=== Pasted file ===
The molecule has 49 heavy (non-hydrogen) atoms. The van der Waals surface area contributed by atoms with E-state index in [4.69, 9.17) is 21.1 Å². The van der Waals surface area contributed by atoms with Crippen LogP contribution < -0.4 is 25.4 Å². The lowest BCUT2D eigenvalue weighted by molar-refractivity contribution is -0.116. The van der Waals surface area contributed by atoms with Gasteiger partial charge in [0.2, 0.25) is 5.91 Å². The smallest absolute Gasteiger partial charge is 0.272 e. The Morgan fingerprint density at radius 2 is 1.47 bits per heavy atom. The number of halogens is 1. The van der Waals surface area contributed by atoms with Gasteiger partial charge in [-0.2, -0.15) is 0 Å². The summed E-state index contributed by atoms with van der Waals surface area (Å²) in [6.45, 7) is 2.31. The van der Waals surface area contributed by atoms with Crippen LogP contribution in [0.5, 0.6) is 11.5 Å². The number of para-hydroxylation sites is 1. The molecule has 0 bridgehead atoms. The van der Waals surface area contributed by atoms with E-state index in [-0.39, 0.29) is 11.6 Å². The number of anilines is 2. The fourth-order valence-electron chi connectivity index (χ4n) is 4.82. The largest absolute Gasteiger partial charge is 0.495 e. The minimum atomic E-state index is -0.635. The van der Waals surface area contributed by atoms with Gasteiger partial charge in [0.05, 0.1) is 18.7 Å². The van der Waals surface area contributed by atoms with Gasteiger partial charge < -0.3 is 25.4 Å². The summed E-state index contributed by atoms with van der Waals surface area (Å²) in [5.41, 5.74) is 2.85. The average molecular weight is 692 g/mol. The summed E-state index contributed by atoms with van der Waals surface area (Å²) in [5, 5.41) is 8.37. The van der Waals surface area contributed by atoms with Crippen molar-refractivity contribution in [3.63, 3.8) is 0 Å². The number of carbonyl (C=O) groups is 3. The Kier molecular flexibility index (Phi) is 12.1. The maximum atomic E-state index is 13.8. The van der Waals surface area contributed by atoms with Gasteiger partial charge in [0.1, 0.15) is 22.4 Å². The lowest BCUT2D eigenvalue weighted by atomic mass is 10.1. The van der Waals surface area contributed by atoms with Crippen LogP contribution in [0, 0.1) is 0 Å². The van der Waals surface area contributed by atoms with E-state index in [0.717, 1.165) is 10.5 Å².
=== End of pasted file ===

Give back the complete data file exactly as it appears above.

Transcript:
The molecule has 49 heavy (non-hydrogen) atoms. The van der Waals surface area contributed by atoms with E-state index in [4.69, 9.17) is 21.1 Å². The van der Waals surface area contributed by atoms with Crippen LogP contribution < -0.4 is 25.4 Å². The lowest BCUT2D eigenvalue weighted by molar-refractivity contribution is -0.116. The van der Waals surface area contributed by atoms with Gasteiger partial charge in [0.2, 0.25) is 5.91 Å². The smallest absolute Gasteiger partial charge is 0.272 e. The Morgan fingerprint density at radius 2 is 1.47 bits per heavy atom. The number of halogens is 1. The van der Waals surface area contributed by atoms with Gasteiger partial charge in [-0.2, -0.15) is 0 Å². The summed E-state index contributed by atoms with van der Waals surface area (Å²) in [6.45, 7) is 2.31. The van der Waals surface area contributed by atoms with Crippen LogP contribution in [0.5, 0.6) is 11.5 Å². The number of para-hydroxylation sites is 1. The molecule has 0 bridgehead atoms. The van der Waals surface area contributed by atoms with E-state index in [-0.39, 0.29) is 11.6 Å². The number of anilines is 2. The fourth-order valence-electron chi connectivity index (χ4n) is 4.82. The largest absolute Gasteiger partial charge is 0.495 e. The minimum atomic E-state index is -0.635. The van der Waals surface area contributed by atoms with Gasteiger partial charge in [0.05, 0.1) is 18.7 Å². The van der Waals surface area contributed by atoms with Gasteiger partial charge < -0.3 is 25.4 Å². The summed E-state index contributed by atoms with van der Waals surface area (Å²) in [5.41, 5.74) is 2.85. The average molecular weight is 692 g/mol. The summed E-state index contributed by atoms with van der Waals surface area (Å²) in [5, 5.41) is 8.37. The van der Waals surface area contributed by atoms with Crippen molar-refractivity contribution in [3.63, 3.8) is 0 Å². The number of carbonyl (C=O) groups is 3. The Kier molecular flexibility index (Phi) is 12.1. The maximum atomic E-state index is 13.8. The van der Waals surface area contributed by atoms with Gasteiger partial charge in [0.1, 0.15) is 22.4 Å². The lowest BCUT2D eigenvalue weighted by atomic mass is 10.1. The van der Waals surface area contributed by atoms with Crippen LogP contribution in [0, 0.1) is 0 Å². The van der Waals surface area contributed by atoms with E-state index in [0.717, 1.165) is 10.5 Å².